Genu Varum (Bowlegs) and Genu Valgum (Knock-Knees)
Genu varum is common among toddlers and usually resolves spontaneously by age 18 months. If it persists or becomes more severe, Blount disease (tibia vara) should be suspected, and rickets and other metabolic bone diseases should also be ruled out.
Blount disease is due to a growth disturbance of the medial aspect of the proximal tibial growth plate; genu varum and tibial torsion may occur. Blount disease may occur in early childhood or in adolescence (when it is associated with overweight). Early diagnosis of Blount disease is difficult because x-rays may be normal; the classic x-ray finding is angulation (beaking) of the medial metaphysis. Early use of splints or braces can be effective, but surgery with or without an external fixator is often needed.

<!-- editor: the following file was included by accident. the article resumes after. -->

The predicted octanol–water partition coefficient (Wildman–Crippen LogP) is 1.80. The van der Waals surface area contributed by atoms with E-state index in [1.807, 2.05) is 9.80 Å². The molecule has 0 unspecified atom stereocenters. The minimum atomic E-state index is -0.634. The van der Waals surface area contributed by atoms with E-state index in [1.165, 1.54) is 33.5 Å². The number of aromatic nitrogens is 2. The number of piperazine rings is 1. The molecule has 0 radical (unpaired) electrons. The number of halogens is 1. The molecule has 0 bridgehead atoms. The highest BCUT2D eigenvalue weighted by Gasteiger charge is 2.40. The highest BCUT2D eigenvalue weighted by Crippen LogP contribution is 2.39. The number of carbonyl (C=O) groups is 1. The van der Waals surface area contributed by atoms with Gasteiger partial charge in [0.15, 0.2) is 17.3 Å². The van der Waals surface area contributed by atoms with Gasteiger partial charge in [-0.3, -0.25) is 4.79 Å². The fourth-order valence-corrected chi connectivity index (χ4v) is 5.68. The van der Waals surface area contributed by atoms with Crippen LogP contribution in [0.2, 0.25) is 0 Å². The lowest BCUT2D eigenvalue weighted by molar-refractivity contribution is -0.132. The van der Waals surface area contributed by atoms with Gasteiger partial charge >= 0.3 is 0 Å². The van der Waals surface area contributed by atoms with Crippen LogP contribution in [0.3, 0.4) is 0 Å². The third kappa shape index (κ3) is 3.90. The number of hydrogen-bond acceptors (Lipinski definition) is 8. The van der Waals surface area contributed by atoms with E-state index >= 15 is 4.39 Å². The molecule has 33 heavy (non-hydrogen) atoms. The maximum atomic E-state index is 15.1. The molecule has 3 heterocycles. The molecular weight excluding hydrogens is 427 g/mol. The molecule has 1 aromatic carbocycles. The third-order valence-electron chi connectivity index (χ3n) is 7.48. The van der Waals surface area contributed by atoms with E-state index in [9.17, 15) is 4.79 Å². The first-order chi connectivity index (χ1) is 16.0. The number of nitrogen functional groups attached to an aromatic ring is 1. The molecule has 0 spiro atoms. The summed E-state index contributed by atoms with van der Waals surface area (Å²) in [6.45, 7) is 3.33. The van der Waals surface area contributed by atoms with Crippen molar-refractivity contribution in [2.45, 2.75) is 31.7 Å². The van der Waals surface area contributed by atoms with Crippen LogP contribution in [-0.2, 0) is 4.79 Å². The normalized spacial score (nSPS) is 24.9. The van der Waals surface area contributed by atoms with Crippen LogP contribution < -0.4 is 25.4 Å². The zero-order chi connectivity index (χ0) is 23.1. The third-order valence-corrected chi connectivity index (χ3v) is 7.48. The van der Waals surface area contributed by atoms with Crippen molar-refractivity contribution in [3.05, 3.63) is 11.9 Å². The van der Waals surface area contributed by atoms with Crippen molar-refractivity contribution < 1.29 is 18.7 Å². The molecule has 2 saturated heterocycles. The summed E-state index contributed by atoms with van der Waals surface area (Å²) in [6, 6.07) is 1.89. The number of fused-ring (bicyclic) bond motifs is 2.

Genu valgum is less common than genu varum and, even if severe, usually resolves spontaneously by age 9 years. Skeletal dysplasia or hypophosphatasia should be excluded. If marked deformity persists after age 10 years, surgical stapling of the medial distal femoral epiphysis is indicated.